Its important to keep learning. Its important to keep taking ourselves out of our comfort zone. And its really important to keep doing it as we get older. Being the wrong side of 50 is no excuse for not experiencing the terror of not really knowing what you are getting yourself into.
This happened for me yesterday. For a while I’ve been dreaming about doing some cyclocross racing, but not having a CX bike or even a mountain bike meant that it remained exactly as an idle dream. Most dreams remain just that because we don’t put a plan together to make it real.
So I bought a bike. A beautiful Merida carbon frame CX bike. I took it out a few times off road and loved the freedom and sense of adventure that it instilled in me. Next, I entered a race. North Wales CycloCross Group organise a series of races throughout the region each winter and the first in the new season took place yesterday in Mold. Mold is only about 15 miles away so I had no excuse.
I rocked up nice and early. Picked up my race numbers, got my bike out of the car and set off onto the field to have a bit of a warm up.
Oh dear. Within a couple of minutes I was experiencing total terror. Narrow woodland trails that could only be reached by heading down steep muddy slopes with 90 degree turns at the bottom. How was I going to control my bike down these? The answer was, I wasn’t. during my warm up laps I ended up in a heap more times than I can remember. I withdrew to the car park to get my thoughts together.
If pottering around slowly was creating challenges that were proving difficult then how would I cope in the heat of the race battle? I was very quickly realizing that riding offroad in deep mud was very different to my usual road cycling. I was way out of my comfort zone, deep in the land of the conscious incompetence and concerned that I may visit unconscious incompetence several times more before the day was out! But, heh I wanted a challenge. I wanted to test myself with some new stuff and it felt like I was being thrown in at the deep end, only this time it was deep mud rather than deep water.
In the hour leading upto the start I picked up a few tips from seasoned racers. “Take the air pressure in the tyres down as far as you dare as this will provide more traction through the sticky stuff” was the technical tip and “enjoy it” was the morale boosting tip. So I set off for the start with a simple goal. Enjoy doing something new.
The race began with a couple of laps around a field to stretch out the 120 riders before heading onto the narrow course. All went well around the field and then we were let loose on the brown stuff. The first 180 degree turn came up more quickly than I’d expected and in trying to get around I took out one competitor going into the corner, managed to stay upright myself for a couple of seconds before colliding with another wheel on the way out. I went down, bringing the wheels’ owner down on-top of me together with several other totally innocent, unlucky riders who just happened to be in the wrong place (ie in my vicinity ). We’d only gone a few hundred yards and I’d caused carnage. Luckily no one was hurt and more importantly nobody took much offence to my incompetence. After apologies all round and I was on my way again. Adrenalin was definitely pumping and we headed across the open field towards the next obstacle, a steep drop down a grassy bank. I think I got down this without incident before creating more mayhem on the next 180 turn. Crikey, this was the only the first part of the first lap and I hadn’t even got to the tricky technical wooded section yet. Simply surviving to tell the tale seemed like a more realistic goal at this stage.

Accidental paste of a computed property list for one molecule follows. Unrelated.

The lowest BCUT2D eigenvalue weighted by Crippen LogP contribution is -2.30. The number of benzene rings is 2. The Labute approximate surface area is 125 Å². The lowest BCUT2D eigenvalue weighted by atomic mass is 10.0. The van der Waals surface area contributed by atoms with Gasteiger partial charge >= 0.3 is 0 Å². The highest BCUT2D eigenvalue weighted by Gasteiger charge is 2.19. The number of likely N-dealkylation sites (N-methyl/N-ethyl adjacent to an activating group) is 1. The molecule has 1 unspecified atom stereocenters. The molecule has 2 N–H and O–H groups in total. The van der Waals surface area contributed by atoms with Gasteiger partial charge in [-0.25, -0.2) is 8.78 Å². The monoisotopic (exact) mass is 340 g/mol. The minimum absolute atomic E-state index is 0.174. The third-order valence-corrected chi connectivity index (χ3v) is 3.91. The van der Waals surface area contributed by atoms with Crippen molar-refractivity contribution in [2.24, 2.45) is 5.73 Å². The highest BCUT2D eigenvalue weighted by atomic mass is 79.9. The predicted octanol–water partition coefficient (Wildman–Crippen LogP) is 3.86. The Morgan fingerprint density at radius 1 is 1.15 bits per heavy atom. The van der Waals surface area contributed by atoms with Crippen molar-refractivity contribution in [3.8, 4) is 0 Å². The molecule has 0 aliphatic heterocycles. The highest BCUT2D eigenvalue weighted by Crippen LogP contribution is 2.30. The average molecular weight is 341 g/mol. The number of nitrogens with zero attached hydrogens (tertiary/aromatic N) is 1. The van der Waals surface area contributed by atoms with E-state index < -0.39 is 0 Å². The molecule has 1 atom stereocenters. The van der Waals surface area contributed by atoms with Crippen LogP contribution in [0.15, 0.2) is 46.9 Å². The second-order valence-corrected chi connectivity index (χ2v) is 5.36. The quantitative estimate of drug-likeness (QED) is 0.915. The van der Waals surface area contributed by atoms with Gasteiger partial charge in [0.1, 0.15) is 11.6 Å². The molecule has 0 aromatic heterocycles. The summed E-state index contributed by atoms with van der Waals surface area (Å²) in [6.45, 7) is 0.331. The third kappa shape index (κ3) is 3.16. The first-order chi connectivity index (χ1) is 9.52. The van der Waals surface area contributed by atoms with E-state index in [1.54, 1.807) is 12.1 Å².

Somehow I got through the technical section without causing anymore damage to the other racers, but I did block the route a few times as I lost my balance and ended up in brambles and undergrowth. Once back out onto the open section we headed up hill and my strength became an advantage. I started to overtake people as the first lap ended and this gave me a bit of confidence. With confidence came the ability to assess what was happening. I broke the course down into sections, some of which I could attack full gas and others where I needed to take it steady. As the laps went by I also began to learn how to ride through the thick sticky mud. It needed to be attacked with a high cadence in a straight line. As each lap went by I went quicker and quicker and was definitely making my way through the field. 60 minutes went by in a flash and I could now hear the last lap bell. After a very tricky start I’d really enjoyed my debut at cyclocross and didn’t really want it to end.
I crossed the finish line, totally caked in mud, beaming from ear to ear. Cyclocross is such a buzz. I loved it. I’ll be back to do more of the series and can hopefully shake off my Captain Carnage reputation before the season is out!